The American social media giant Meta, parent company of Facebook, was fined a heavy 265 million euros by the Irish regulator (DPC) on behalf of the European Union, for not having sufficiently protected the data of its users, indicates the DPC this Monday, November 28.
“The Data Protection Commission (DPC) announces […] the conclusion of an investigation into Meta Platforms Ireland Limited (MPIL)”a subsidiary of Meta and “body that controls the data of the social network Facebook, imposing a fine of 265 million euros and a series of corrective measures”according to a press release on Monday.
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The DPC announced in April 2021 the opening of an investigation targeting Facebook on behalf of the European Union, after the revelation of a hacking by hackers of the data of more than 530 million users dating back to 2019. survey focused on the applications « Facebook Search, Facebook Messenger Contact Importer and Instagram Contact Importer […] between May 25, 2018 and September 2019 »and wanted to know if Meta had protected the data of its users sufficiently with regard to European regulations.
Facebook has its European headquarters in Ireland and so it falls to the Irish regulator to lead the investigation for the EU. The decision to impose a fine on Meta and its subsidiaries concerned was taken on Friday 25 November following findings “breaches of European regulations (GDPR)”, details the DPC. So she issued a “order requesting a series of corrective actions from MPIL” and an administrative fine.
The hack used a method known as “scraping” Facebook profiles via software that mimics the network’s functionality that helps members easily find friends, scraping contact lists.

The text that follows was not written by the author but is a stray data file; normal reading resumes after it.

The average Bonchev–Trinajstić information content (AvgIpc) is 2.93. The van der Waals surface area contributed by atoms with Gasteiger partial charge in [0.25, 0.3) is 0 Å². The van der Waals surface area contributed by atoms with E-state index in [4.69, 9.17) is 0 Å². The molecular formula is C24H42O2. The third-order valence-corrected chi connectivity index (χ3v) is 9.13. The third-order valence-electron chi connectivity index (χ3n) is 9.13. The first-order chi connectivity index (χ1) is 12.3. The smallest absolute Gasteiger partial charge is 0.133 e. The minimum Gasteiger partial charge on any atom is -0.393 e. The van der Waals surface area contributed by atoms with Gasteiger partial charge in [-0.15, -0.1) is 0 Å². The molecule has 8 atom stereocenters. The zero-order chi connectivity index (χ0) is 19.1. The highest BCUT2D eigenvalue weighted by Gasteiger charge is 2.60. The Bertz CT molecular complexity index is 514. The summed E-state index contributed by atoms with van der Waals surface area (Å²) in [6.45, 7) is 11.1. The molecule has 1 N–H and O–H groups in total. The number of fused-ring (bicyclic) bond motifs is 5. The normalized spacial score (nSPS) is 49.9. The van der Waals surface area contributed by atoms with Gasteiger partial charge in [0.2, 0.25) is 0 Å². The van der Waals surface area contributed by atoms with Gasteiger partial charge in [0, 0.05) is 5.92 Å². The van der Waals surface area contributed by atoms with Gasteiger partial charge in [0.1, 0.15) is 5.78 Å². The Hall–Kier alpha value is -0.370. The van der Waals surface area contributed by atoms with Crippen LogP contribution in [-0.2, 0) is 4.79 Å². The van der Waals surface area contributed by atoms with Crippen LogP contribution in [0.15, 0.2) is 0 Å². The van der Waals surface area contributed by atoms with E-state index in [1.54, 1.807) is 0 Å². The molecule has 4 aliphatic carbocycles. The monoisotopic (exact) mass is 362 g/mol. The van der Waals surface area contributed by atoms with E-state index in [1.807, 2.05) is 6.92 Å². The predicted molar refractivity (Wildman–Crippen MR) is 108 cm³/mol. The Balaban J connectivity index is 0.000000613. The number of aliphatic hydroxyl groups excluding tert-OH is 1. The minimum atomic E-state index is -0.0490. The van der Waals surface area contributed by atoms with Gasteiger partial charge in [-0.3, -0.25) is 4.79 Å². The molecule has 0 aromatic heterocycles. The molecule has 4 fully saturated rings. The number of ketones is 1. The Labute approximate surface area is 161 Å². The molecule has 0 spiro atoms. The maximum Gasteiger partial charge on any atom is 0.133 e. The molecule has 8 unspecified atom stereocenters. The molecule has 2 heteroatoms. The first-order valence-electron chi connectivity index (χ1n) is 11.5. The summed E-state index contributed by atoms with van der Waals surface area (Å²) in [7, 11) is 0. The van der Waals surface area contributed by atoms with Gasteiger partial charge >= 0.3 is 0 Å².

“Protecting people’s personal data is critical to how our business operates”reacted a spokesperson for Meta. “That is why we have fully cooperated with the Data Protection Commission on this important matter. We have made changes to our systems”he added.
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The GDPR (European Data Protection Regulation), launched in 2018, gives more power to regulators to protect consumers against the domination of Facebook, Google, Apple and Twitter, which, attracted by advantageous taxation, have chosen the Ireland as home base.
The regulation provides that regulators can impose a fine of up to 4% of the global turnover of these groups. In the case of Facebook, the hacked data in question was partly published on a hacker forum in early April, an action that is the result of“malicious actors”explained Facebook.
The European Union and certain member countries have multiplied in recent years the disputes with the American digital giants on the protection of personal data but also on taxation, or abuse of a dominant position, among others. In September, Instagram, which like Facebook is owned by Meta, was hit with a €405 million fine in the EU, again via the Irish regulator.